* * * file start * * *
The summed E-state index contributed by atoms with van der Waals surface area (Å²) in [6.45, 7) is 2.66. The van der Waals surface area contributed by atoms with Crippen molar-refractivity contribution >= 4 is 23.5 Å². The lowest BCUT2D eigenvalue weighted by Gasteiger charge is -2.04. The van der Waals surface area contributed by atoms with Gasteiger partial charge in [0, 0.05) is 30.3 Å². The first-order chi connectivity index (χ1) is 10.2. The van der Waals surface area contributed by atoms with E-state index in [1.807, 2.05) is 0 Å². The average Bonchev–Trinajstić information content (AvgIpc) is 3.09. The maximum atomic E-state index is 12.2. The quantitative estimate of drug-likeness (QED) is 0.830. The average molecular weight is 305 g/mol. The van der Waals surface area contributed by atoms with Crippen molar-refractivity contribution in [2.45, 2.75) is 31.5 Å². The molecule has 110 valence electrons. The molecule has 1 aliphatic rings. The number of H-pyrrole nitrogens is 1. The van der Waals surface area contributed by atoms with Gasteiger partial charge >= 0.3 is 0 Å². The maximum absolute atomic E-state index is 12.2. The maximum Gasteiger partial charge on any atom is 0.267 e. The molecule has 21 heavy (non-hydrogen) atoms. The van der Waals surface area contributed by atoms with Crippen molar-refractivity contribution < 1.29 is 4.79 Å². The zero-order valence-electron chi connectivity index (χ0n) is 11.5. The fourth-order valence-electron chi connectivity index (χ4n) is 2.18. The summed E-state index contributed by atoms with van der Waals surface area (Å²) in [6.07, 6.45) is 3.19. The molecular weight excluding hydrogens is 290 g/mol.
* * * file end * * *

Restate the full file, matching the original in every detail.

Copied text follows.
The summed E-state index contributed by atoms with van der Waals surface area (Å²) in [6.45, 7) is 2.66. The van der Waals surface area contributed by atoms with Crippen molar-refractivity contribution >= 4 is 23.5 Å². The lowest BCUT2D eigenvalue weighted by Gasteiger charge is -2.04. The van der Waals surface area contributed by atoms with Gasteiger partial charge in [0, 0.05) is 30.3 Å². The first-order chi connectivity index (χ1) is 10.2. The van der Waals surface area contributed by atoms with E-state index in [1.807, 2.05) is 0 Å². The average Bonchev–Trinajstić information content (AvgIpc) is 3.09. The maximum atomic E-state index is 12.2. The quantitative estimate of drug-likeness (QED) is 0.830. The average molecular weight is 305 g/mol. The van der Waals surface area contributed by atoms with Crippen molar-refractivity contribution in [2.45, 2.75) is 31.5 Å². The molecule has 110 valence electrons. The molecule has 1 aliphatic rings. The number of H-pyrrole nitrogens is 1. The van der Waals surface area contributed by atoms with Gasteiger partial charge >= 0.3 is 0 Å². The maximum absolute atomic E-state index is 12.2. The maximum Gasteiger partial charge on any atom is 0.267 e. The molecule has 21 heavy (non-hydrogen) atoms. The van der Waals surface area contributed by atoms with Crippen molar-refractivity contribution < 1.29 is 4.79 Å². The zero-order valence-electron chi connectivity index (χ0n) is 11.5. The fourth-order valence-electron chi connectivity index (χ4n) is 2.18. The summed E-state index contributed by atoms with van der Waals surface area (Å²) in [6.07, 6.45) is 3.19. The molecular weight excluding hydrogens is 290 g/mol.